The back story story behind Washington-based rehab The Clearing is a unique one: Back in the 90s, Betsy Koelzer was struggling with addiction. She tried 12-step, hated it and went to a Malibu rehab. Though she chose to work with the spiritual counselor there as a joke, her experience with Dr. Scott Alpert was life changing—so much so that years later, she, her husband Joe and Alpert opened this anti-12-step center on San Juan Island.
Accommodations and Food
Residents are housed in an eight-bed rehab in a renovated farmhouse (and ex-bed-and-breakfast) on a working 64-acre farm. House chefs prepare three home-style meals and two snacks daily with locally sourced food, and, with only one shared bedroom, most residents get private rooms with desks, easy chairs and attached bathrooms.
Treatment and Staff
The Clearing has a selective and in-depth admissions policy for their 28-day program, which means that they only accept those with “willingness and ability to authentically participate” in what they offer. Their dual diagnosis program treats everything from addiction to eating disorders, though there’s no on-site detox; in fact, the center has no on-site medical personnel at all besides staff psychologist Dr. Alpert.
Staff-to-client ratios are high, though the counselors have some strange qualifications, including being able to take clients on Inner Journey Adventures and, most uniquely, helping them to communicate with “Light Beings from the other side.” The Clearing puts a high premium on openness and love, but it’s sure to be a quirky experience when the founder lists “being the only student [at her university to]voluntarily repeat the first year to deepen her experience” as an accomplishment.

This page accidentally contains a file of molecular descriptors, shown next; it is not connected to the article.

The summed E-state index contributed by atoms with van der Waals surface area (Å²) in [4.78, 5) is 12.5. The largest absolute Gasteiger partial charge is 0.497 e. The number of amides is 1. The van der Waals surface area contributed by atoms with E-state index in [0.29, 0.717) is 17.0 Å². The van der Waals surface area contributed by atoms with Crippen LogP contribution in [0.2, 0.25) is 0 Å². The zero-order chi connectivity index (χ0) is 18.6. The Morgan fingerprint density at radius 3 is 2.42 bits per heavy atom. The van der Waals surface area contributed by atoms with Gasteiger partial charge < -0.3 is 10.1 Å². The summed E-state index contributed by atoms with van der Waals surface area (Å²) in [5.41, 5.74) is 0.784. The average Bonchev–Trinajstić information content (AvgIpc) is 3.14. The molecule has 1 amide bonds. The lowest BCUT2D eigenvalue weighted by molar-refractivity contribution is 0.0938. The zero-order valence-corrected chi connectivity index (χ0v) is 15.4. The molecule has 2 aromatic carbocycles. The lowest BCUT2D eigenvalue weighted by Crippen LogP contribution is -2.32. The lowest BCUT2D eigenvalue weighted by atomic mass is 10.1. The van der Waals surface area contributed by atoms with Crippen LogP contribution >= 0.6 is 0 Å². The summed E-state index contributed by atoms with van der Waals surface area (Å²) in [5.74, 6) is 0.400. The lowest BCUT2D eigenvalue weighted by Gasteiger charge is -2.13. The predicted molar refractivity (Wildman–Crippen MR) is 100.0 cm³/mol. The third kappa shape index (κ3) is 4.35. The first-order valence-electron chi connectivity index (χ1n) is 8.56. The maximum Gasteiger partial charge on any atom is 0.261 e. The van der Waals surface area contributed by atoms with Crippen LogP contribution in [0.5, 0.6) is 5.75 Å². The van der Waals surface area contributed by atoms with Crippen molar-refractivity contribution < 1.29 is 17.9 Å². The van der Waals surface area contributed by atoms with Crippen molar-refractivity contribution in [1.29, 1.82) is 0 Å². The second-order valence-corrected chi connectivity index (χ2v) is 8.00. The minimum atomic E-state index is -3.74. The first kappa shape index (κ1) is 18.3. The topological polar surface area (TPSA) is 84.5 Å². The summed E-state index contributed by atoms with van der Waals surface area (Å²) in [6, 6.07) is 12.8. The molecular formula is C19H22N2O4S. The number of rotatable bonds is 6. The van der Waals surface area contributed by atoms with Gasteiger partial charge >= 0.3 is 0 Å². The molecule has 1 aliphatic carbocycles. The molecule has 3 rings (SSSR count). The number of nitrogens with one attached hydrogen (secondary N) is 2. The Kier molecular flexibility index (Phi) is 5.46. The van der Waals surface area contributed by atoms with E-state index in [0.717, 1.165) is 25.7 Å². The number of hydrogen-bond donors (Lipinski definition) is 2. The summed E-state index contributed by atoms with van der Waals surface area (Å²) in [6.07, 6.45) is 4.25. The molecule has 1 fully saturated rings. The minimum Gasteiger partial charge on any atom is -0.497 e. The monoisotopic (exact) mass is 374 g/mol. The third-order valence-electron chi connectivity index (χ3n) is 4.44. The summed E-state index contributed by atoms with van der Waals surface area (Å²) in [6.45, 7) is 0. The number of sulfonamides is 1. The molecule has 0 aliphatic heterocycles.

Also unusual is the fact that each group of residents enters and graduates together to avoid disrupting in-group bonding; in addition to all that togetherness, each patient gets 120 hours of workshops, group and individual counseling. They’re heavy on psychotherapy—modalities include CBT, RET and gestalt therapy as well as neuro-linguistic programming. There are also therapy projects like animal care and gardening, though farm work isn’t expected or mandatory.
The Clearing’s opaque spiritual psychology program is based on 21 principles adapted from the work of Drs. Ron and Mary Hulnick of the University of Santa Monica (which The Clearing’s founders all attended); though if all that sounds a bit dicey, it’s not too different from the inner-child work of the Meadows’ John Bradshaw and new-age authors like Gary Zukav—essentially, it’s psychology that stresses perception checking, gratitude and “positive self talk.” The end goal is meant to unlock what Joe Koelzer calls spiritual-level emotions: unconditional love, forgiveness and harmony.
While laptops and phones are prohibited, residents can check out both from the center to stay in contact with loved ones. The last three days of the program are the family workshop, where residents and their families come together to heal any triangulation.
All esotericism aside, the Clearing offers a guarantee: if participants relapse (or their psychological issues return), they can repeat the program for free (fine print: space permitting, with alternative therapies still extra). Though The Clearing expects payment up-front, they offer scholarships and loans and claim to work aggressively with insurance companies for reimbursement; unlike many treatment centers out there, The Clearing is also fully transparent about their cost.
Daily life from Monday to Saturday means active sessions and therapies while Sunday is free for visitors and residents to hike, kayak or day trip to picturesque local towns. In addition to heavy doses of some of the esoteric therapies listed above, The Clearing offers (for an extra cost) more standard alternative therapies like acupuncture, yoga, Reiki and nutrition counseling.
While an undoubtedly unique and loving program, The Clearing’s track record is still unproven. Addicts might want to look elsewhere unless the approach described here profoundly resonates.
2687 West Valley Rd
Friday Harbor, WA 98250
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Photo courtesy of By Jelson25 (Own work) [Public domain], via Wikimedia Commons (resized and cropped)